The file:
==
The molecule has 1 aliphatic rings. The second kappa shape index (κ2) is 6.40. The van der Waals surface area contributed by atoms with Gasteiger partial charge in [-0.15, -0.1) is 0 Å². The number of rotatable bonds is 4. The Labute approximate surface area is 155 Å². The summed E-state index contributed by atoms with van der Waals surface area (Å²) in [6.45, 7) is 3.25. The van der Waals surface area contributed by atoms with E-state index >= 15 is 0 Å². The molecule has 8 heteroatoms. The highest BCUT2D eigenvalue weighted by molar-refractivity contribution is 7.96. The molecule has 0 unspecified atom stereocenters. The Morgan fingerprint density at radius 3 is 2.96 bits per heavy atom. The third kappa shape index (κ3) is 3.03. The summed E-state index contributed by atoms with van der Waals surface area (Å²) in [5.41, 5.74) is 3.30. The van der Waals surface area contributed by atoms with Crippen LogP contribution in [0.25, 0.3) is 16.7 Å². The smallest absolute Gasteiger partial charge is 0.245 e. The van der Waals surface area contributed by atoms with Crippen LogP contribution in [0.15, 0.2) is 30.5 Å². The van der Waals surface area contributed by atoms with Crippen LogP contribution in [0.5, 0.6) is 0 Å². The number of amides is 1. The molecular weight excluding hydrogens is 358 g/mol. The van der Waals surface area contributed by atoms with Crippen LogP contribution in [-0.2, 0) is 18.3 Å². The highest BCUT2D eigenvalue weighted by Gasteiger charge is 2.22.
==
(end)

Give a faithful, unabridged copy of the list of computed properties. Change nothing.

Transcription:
The molecule has 1 aliphatic rings. The second kappa shape index (κ2) is 6.40. The van der Waals surface area contributed by atoms with Gasteiger partial charge in [-0.15, -0.1) is 0 Å². The number of rotatable bonds is 4. The Labute approximate surface area is 155 Å². The summed E-state index contributed by atoms with van der Waals surface area (Å²) in [6.45, 7) is 3.25. The van der Waals surface area contributed by atoms with E-state index >= 15 is 0 Å². The molecule has 8 heteroatoms. The highest BCUT2D eigenvalue weighted by molar-refractivity contribution is 7.96. The molecule has 0 unspecified atom stereocenters. The Morgan fingerprint density at radius 3 is 2.96 bits per heavy atom. The third kappa shape index (κ3) is 3.03. The summed E-state index contributed by atoms with van der Waals surface area (Å²) in [5.41, 5.74) is 3.30. The van der Waals surface area contributed by atoms with Crippen LogP contribution in [0.25, 0.3) is 16.7 Å². The smallest absolute Gasteiger partial charge is 0.245 e. The van der Waals surface area contributed by atoms with Crippen LogP contribution in [0.15, 0.2) is 30.5 Å². The van der Waals surface area contributed by atoms with Crippen LogP contribution in [0.5, 0.6) is 0 Å². The number of amides is 1. The molecular weight excluding hydrogens is 358 g/mol. The van der Waals surface area contributed by atoms with Crippen LogP contribution in [-0.2, 0) is 18.3 Å². The highest BCUT2D eigenvalue weighted by Gasteiger charge is 2.22.